When a startup’s valuation has increased significantly since its initial flip, there can be significant tax consequences upon reverse flipping. The process can be perceived as a ‘transfer of assets’, leading to capital gains tax implications in India and possibly even in foreign jurisdictions. This can also technically lead to a change in beneficial ownership, thereby risking the accumulated losses for setoff against future profits. Startups also need to navigate the exchange control regulations when repatriating funds or assets to India, ensuring all compliances are met.
While the above provides a birds-eye view, it’s imperative for startups to consult experts for a tailor-made approach, aligning with their unique business needs and ensuring compliance with the tax and regulatory framework.
What is the Government saying?
Indian Economic Survey 2022-23 acknowledged the concept of reverse flipping and has listed possible measures that can accelerate the reverse flipping process for startups including simplifying the process for granting tax holidays to start-ups, simplification of taxation of ESOPs, simplifying multiple layers of tax and uncertainty due to tax litigation, simplifying procedures for capital flows, etc.
The International Financial Services Centres Authority i.e. IFSCA has also constituted an expert committee to formulate a roadmap to ‘Onshore the Indian innovation to GIFT IFSC’. IFSCA plans to make GIFT City, India’s first IFSC, the preferred location for startups to reverse flip into. This expert committee submitted its report1 on 25 August 2023 with recommended measures to be undertaken by various stakeholders such as ministries and regulatory bodies in implementing the idea of onshoring the Indian innovation to GIFT IFSC.
The trend of reverse flipping underscores the belief in India’s potential as a global startup hub. While challenges exist, the long-term benefits of tapping into the domestic market, coupled with the strengthening startup ecosystem, are compelling many to look homeward. It will be intriguing to witness how this trend evolves and shapes the future.
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Disclaimer – The content of this document is for information purpose only and does not constitute advice or a legal opinion. It is based upon relevant law and/or facts available at that point of time and prepared with due accuracy & reliability. Readers are requested to check and refer to relevant provisions of statute, latest judicial pronouncements, circulars, clarifications etc. before acting on the basis of this write up. The possibility of other views on the subject matter cannot be ruled out. By the use of the said information, you agree that the Treelife is not responsible or liable in any manner for the authenticity, accuracy, completeness, errors or any kind of omissions in this piece of information for any action taken thereof.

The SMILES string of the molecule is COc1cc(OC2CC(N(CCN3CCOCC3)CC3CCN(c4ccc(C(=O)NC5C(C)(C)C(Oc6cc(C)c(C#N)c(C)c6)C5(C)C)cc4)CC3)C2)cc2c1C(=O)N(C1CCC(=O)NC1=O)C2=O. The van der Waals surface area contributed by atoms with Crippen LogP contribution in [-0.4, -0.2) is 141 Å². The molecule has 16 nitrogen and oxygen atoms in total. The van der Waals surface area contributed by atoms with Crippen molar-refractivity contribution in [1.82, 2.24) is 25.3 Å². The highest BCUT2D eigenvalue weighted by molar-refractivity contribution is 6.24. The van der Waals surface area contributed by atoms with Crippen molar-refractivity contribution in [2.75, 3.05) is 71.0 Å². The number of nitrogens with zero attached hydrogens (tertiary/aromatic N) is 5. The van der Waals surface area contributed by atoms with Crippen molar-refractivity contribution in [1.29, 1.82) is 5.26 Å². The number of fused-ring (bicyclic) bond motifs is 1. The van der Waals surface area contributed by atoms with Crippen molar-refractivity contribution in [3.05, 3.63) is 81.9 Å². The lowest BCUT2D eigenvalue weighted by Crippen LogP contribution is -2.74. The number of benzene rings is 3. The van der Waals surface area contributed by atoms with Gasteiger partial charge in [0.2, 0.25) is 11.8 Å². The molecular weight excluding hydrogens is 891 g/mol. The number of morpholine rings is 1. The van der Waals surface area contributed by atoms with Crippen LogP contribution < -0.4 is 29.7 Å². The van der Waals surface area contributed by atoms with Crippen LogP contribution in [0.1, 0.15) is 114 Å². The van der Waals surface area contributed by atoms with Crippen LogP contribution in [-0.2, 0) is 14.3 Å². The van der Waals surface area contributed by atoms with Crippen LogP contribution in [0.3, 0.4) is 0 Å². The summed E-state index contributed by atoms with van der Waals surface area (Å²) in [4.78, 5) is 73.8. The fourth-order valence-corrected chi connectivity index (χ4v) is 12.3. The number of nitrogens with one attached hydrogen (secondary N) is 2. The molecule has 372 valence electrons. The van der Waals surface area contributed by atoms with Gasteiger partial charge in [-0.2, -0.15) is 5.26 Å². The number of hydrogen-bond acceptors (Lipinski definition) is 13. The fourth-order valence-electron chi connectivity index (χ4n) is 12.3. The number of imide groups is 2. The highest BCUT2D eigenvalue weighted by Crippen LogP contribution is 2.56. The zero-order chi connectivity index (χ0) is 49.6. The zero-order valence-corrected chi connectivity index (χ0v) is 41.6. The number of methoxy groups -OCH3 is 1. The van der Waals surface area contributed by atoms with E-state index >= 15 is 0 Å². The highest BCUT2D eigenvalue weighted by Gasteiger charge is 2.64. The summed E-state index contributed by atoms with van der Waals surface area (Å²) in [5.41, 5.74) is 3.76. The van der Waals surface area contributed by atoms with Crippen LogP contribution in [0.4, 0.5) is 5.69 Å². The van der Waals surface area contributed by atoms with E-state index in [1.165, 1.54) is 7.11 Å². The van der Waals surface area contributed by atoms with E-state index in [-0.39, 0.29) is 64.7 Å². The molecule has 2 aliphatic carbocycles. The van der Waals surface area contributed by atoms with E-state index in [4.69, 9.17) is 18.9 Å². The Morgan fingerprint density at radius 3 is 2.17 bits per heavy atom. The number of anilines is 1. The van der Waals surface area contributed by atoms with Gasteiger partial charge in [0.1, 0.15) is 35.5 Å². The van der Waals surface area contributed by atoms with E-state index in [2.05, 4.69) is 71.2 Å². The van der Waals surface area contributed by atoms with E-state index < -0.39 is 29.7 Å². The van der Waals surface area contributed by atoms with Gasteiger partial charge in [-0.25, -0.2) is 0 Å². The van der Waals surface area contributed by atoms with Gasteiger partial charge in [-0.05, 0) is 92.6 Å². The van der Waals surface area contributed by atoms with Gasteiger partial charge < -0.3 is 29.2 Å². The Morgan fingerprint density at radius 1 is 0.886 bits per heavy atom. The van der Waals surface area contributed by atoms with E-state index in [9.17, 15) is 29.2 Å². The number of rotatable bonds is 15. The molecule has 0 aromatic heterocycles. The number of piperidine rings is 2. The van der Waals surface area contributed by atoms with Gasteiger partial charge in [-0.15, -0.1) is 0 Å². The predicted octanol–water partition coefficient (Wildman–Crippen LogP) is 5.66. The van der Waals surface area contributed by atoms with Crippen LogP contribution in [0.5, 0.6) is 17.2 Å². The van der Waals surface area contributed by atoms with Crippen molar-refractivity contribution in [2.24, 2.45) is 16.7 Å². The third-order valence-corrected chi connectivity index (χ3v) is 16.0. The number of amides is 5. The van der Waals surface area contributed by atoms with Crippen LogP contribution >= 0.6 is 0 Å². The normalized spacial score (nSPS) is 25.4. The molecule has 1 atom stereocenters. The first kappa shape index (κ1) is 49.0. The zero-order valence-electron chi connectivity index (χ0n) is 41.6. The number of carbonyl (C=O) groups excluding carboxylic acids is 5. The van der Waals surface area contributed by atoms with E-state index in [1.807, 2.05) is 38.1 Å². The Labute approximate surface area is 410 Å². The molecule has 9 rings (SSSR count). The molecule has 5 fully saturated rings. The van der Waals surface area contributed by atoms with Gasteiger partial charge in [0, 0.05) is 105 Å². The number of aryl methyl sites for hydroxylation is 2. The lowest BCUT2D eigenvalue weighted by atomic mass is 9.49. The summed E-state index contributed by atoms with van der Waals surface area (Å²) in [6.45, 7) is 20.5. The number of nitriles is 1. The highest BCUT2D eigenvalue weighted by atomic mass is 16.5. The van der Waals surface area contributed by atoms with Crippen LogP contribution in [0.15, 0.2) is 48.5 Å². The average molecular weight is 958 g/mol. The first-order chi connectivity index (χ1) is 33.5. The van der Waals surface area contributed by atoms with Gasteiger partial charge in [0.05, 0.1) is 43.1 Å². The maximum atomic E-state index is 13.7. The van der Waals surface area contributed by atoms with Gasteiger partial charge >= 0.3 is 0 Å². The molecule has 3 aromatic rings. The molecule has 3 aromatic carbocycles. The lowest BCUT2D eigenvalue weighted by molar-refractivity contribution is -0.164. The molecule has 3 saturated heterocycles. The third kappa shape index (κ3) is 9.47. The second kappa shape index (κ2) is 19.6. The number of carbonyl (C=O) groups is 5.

Last Updated on: 2nd January 2024, 07:36 pm
The content of this article is for information purpose only and does not constitute advice or a legal opinion and are personal views of the author. It is based upon relevant law and/or facts available at that point of time and prepared with due accuracy & reliability. Readers are requested to check and refer to relevant provisions of statute, latest judicial pronouncements, circulars, clarifications etc. before acting on the basis of the above write up. The possibility of other views on the subject matter cannot be ruled out. By the use of the said information, you agree that the Author / Treelife is not responsible or liable in any manner for the authenticity, accuracy, completeness, errors or any kind of omissions in this piece of information for any action taken thereof.